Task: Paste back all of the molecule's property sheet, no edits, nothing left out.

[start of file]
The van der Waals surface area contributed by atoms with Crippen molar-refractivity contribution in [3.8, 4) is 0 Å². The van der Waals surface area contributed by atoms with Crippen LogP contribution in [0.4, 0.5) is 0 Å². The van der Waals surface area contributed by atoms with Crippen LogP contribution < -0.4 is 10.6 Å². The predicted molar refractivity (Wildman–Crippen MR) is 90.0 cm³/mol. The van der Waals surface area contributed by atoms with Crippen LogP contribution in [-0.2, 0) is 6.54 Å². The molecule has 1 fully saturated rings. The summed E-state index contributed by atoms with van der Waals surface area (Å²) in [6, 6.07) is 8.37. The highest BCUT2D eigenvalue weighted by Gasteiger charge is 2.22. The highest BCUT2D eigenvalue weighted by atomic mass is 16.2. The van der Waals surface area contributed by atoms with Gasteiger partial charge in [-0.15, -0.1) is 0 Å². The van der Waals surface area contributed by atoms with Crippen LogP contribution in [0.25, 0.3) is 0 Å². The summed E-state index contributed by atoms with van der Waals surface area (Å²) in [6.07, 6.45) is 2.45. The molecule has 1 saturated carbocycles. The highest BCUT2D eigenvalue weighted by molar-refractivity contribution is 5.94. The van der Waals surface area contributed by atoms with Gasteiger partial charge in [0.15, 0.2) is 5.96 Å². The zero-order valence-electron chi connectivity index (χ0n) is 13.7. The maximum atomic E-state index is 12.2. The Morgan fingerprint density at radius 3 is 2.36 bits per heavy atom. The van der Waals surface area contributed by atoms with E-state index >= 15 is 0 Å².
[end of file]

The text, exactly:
The van der Waals surface area contributed by atoms with Crippen molar-refractivity contribution in [3.8, 4) is 0 Å². The van der Waals surface area contributed by atoms with Crippen LogP contribution in [0.4, 0.5) is 0 Å². The van der Waals surface area contributed by atoms with Crippen LogP contribution < -0.4 is 10.6 Å². The predicted molar refractivity (Wildman–Crippen MR) is 90.0 cm³/mol. The van der Waals surface area contributed by atoms with Crippen LogP contribution in [-0.2, 0) is 6.54 Å². The molecule has 1 fully saturated rings. The summed E-state index contributed by atoms with van der Waals surface area (Å²) in [6, 6.07) is 8.37. The highest BCUT2D eigenvalue weighted by Gasteiger charge is 2.22. The highest BCUT2D eigenvalue weighted by atomic mass is 16.2. The van der Waals surface area contributed by atoms with Gasteiger partial charge in [-0.15, -0.1) is 0 Å². The van der Waals surface area contributed by atoms with Crippen LogP contribution in [0.25, 0.3) is 0 Å². The summed E-state index contributed by atoms with van der Waals surface area (Å²) in [6.07, 6.45) is 2.45. The molecule has 1 saturated carbocycles. The highest BCUT2D eigenvalue weighted by molar-refractivity contribution is 5.94. The van der Waals surface area contributed by atoms with Gasteiger partial charge in [0.15, 0.2) is 5.96 Å². The zero-order valence-electron chi connectivity index (χ0n) is 13.7. The maximum atomic E-state index is 12.2. The Morgan fingerprint density at radius 3 is 2.36 bits per heavy atom. The van der Waals surface area contributed by atoms with E-state index >= 15 is 0 Å².